Choice Haiku ~ John Daleiden




Life in the Mostly Unexamined World


Forty-three poets from thirteen countries have contributed two hundred seventy-three poems to the July / August 31, 2011 "insect / bug" Haiku Thread.

For the theamed "insect / bug Haiku Thread Sketchbook poets submitted an unprecedented 273 poems; picking a single haiku as choice has been difficult...  However, after narrowing the field down to ten I have reached a decision. My number one choice was submitted by Chen-ou Liu, CA:

one by one
fireflies escape my glass jar...
starry night

# 95. Chen-ou Liu, CA

The narrator in this ku, possibly a child,  has been collecting fireflies in a glass jar. What child has not participated in this activity on an early, twilight summer eve? Such an activity permits a close up inspection of these mysterious, luminescent creaturesan up close experience of the microcosm. Later, the narrator releases the fireflies, and one by one they escape their "glass" confinement returning to the larger world. They become indistinguishable in the clear night sky as as their tiny, glowing lights become intermixed with the canvas of the night sky filled with stars. The transformation of views is dramaticmoving from a microcosmic view to a macrocosmic view. It is this shift of view point that captures my attention. The child like act of capturing fireflies as specimens for display in a glass jar is commonplace, but allowing them to escape and mingle as points of light against the large canvas of a sky on a starry night leads one to speculate on the larger questions about life. What is life?  Is there life in the vast and mostly unexplored, distant universe?  Are the life forms of the "firefly", a "human", and a distant "star" related? What is the origin of life?  These are large questionsall of which invade my mind upon reading Chen-ou Liu's interesting haiku?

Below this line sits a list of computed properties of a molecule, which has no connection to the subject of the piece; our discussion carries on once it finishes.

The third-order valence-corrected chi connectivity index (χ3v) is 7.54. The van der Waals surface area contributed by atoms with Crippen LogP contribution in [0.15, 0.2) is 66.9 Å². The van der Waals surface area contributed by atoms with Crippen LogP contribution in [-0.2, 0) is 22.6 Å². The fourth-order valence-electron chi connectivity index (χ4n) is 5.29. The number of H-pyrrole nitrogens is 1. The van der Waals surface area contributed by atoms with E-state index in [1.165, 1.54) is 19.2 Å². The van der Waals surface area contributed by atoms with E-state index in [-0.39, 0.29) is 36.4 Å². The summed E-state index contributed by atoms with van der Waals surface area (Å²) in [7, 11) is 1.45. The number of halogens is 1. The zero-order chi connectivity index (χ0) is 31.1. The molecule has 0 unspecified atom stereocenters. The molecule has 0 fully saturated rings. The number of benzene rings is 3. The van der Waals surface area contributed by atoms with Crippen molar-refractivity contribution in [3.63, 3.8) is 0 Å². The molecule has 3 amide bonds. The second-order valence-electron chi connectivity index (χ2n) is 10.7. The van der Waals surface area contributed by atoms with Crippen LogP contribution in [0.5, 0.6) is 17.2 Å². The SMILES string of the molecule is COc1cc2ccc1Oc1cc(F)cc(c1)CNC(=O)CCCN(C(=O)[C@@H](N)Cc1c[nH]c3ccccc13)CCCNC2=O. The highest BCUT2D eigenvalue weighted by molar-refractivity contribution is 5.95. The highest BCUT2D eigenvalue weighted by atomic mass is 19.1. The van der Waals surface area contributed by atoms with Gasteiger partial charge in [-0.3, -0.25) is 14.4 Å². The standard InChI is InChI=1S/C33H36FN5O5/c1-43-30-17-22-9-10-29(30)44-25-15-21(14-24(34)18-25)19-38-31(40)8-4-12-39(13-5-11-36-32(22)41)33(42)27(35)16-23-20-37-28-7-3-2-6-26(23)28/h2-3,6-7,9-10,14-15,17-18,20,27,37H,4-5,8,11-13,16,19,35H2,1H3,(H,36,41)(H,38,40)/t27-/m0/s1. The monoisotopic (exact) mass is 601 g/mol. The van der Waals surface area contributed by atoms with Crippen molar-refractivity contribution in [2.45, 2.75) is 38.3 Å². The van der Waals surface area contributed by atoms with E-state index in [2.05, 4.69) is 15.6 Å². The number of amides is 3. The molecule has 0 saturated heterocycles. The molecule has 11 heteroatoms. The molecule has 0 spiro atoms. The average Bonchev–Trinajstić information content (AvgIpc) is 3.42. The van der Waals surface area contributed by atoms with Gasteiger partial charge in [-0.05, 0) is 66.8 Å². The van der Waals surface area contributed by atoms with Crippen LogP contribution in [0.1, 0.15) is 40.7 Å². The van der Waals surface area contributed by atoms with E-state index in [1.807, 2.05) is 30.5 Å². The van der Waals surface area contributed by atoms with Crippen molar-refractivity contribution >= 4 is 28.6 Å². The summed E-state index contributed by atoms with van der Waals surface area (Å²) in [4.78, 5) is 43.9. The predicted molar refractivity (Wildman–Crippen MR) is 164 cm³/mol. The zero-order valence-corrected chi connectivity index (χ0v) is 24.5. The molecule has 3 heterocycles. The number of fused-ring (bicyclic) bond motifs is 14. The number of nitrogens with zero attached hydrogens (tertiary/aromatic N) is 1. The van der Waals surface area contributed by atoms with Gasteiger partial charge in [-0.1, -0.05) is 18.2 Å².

Some readers may object to the selection of this haiku as a Choice example.  Both "firefly" and "starry night" are commonly listed kigoshaijin purists will hastily point out that only one kigo should be used. Yet, the vastness of the questions that arise in my mind from reading Chen-ou Liu's haiku lead me to persist in this choice.

Instead of picking a second and third place haiku I choose to note that this Thread includes many haiku of merit. The following haiku of merit from the thread have been arranged in no particular order as sequences. As individual haiku of merit I believe that their images, juxtaposed in sequences, lead us to a larger understanding of the universe.


Cricket Songs: A Haiku Sequence


Autumn rain—
the cricket seeks
a new shelter

# 253. Maria Tirenescu, RO


on the jungle path
the soft chirps of cricket—
late summer romance

# 86. Ramesh Anand, Malaysia


incessantly a cricket sings
on the window sill

# 171. Bouwe Brouwer, NL


Full moon—
the cricket’s song
and a lonely old man

# 215. Maria Tirenescu, RO

Cricket's concert
in the moonless night—
the first stars

# 257. Maria Tirenescu, RO


cricket song—
sleeping at night
with an open window

# 212. Cara Holman, US


shortest night—
on the breeze, one thousand
cricket voices

# 206. Cara Holman, US


Concert end—
stuck to the heavy boot sole
a dumb cricket

# 44. Vasile Moldovan, RO



Between Showers: A Haiku Sequence


Sunday snooze . . .
in cicada song

# 81. Marg Beverland, NZ


between showers
the summer air saturated
with cicada song

# 169. Bouwe Brouwer, NL


summer evening
daylight dissolves
into cicada song

# 277. Bouwe Brouwer, NL

the pent up heat
of cicada song

# 25. Michele Harvey, US


after the rain
and a water pump

# 69. Marg Beverland, NZ


cloudless night—
cicada song deepens
the garden

# 175. Bouwe Brouwer, NL


Easter planting
she unearths the empty shell
of a cicada

# 234. André Surridge, NZ